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All-American women's final set for U.S. Open

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NEW YORK—Sloane Stephens was two points from defeat against Venus Williams in one U.S. Open semi-final before pulling out the victory.

Madison Keys faced no such test, overwhelming CoCo Vandeweghe in the other semi-final.

Now Stephens and Keys, a pair of pals in their early 20s, will meet in the first Grand Slam title match for each—and the first all-American women's final at Flushing Meadows since 2002.

Stephens summoned some of her best strokes when she needed them the most—steeling herself when so close to defeat and taking the last three games of a back-and-forth thriller, edging seven-time major champion Williams 6-1, 0-6, 7-5 last night.

“I have a lot of grit,” said Stephens, who is ranked 83rd after having surgery on her left foot in January and is just the fourth unseeded finalist at the tournament in the Open era, which dates to 1968.

“I don't give up," she noted. ”Like, I'm not just going to give it to someone.

“I'm not just going to let them take it from me.”

The 15th-seeded Keys, who dominated No. 20 Vandeweghe 6-1, 6-2 earlier yesterday, had her own recent health issue to deal with.

She missed the first two months of this year after an off-season operation on her left wrist, then needed another procedure in June because of pain in that arm.

“It was kind of one of those days where I came out and I was kind of in a zone,” Keys said of her play yesterday.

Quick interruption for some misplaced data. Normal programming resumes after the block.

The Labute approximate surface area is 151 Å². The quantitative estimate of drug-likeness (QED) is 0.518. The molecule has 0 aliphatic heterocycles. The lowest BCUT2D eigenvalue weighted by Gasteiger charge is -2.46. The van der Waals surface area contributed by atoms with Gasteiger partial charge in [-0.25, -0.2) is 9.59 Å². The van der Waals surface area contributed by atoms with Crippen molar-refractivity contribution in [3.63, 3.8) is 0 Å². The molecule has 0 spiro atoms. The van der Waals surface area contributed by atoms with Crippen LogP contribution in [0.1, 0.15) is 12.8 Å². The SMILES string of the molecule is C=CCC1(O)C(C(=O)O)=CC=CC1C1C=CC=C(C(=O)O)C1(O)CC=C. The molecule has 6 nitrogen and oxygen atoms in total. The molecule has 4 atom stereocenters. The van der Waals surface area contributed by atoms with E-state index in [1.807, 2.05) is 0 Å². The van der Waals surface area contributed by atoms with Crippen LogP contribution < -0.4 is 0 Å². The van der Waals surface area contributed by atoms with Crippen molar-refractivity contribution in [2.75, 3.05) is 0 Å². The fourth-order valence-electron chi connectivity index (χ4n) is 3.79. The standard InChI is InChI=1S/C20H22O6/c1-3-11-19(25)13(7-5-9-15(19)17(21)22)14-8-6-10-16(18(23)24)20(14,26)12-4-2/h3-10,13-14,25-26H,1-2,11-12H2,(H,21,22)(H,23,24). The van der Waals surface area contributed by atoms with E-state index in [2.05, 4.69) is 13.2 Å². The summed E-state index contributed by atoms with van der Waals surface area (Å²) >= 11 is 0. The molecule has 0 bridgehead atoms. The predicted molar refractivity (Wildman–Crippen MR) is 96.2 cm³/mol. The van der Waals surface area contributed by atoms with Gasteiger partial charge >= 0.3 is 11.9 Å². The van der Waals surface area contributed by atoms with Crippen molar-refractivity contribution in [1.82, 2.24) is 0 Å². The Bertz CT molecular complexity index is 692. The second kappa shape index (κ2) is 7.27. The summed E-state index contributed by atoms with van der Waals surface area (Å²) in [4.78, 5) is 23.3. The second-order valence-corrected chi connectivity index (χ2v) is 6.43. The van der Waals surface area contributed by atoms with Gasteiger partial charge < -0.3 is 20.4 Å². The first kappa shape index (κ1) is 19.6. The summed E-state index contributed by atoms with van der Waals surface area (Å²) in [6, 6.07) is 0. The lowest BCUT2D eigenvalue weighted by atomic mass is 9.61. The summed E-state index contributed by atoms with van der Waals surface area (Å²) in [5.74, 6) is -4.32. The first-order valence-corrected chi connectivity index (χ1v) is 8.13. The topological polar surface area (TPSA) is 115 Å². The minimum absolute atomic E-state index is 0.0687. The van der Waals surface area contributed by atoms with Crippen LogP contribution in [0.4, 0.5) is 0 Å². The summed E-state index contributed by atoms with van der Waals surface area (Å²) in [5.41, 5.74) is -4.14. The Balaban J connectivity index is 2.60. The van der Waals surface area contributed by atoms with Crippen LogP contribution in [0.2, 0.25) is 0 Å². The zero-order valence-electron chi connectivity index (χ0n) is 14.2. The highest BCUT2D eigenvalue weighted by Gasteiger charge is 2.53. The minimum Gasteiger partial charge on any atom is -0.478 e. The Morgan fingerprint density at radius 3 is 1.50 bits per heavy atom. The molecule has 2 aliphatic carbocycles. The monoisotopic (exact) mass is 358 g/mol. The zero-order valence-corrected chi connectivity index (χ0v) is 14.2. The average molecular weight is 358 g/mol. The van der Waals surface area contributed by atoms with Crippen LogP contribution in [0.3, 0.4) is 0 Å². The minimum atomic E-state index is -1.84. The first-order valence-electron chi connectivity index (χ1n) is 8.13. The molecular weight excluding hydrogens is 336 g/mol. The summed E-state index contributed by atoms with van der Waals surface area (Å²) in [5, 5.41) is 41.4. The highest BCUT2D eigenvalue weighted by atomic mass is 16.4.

“And I just kind of forced myself to stay there.”

“Madison played an unbelievable match,” said Vandeweghe, who wiped away tears during her news conference.

“I didn't really have much to do with anything out there.”

This was the first time in 36 years that all four women's semi-finalists at the U.S. Open represented the host country, so it was understandable if spectators in Arthur Ashe Stadium were conflicted about which players to pull for.

At 37, Williams was trying to become the oldest woman to win a Grand Slam title in the Open era.

She also was trying to reach her third major final of this season—something she last did 15 years ago.

“Venus knows it's an opportunity lost because she had it,” said her coach, David Witt.

“She had it on her racket.”

The men's semi-finals go today, with top-ranked Rafael Nadal facing No. 24 Juan Martin del Porto while No. 12 Pablo Carreno Busta goes up against No. 28 Kevin Anderson.

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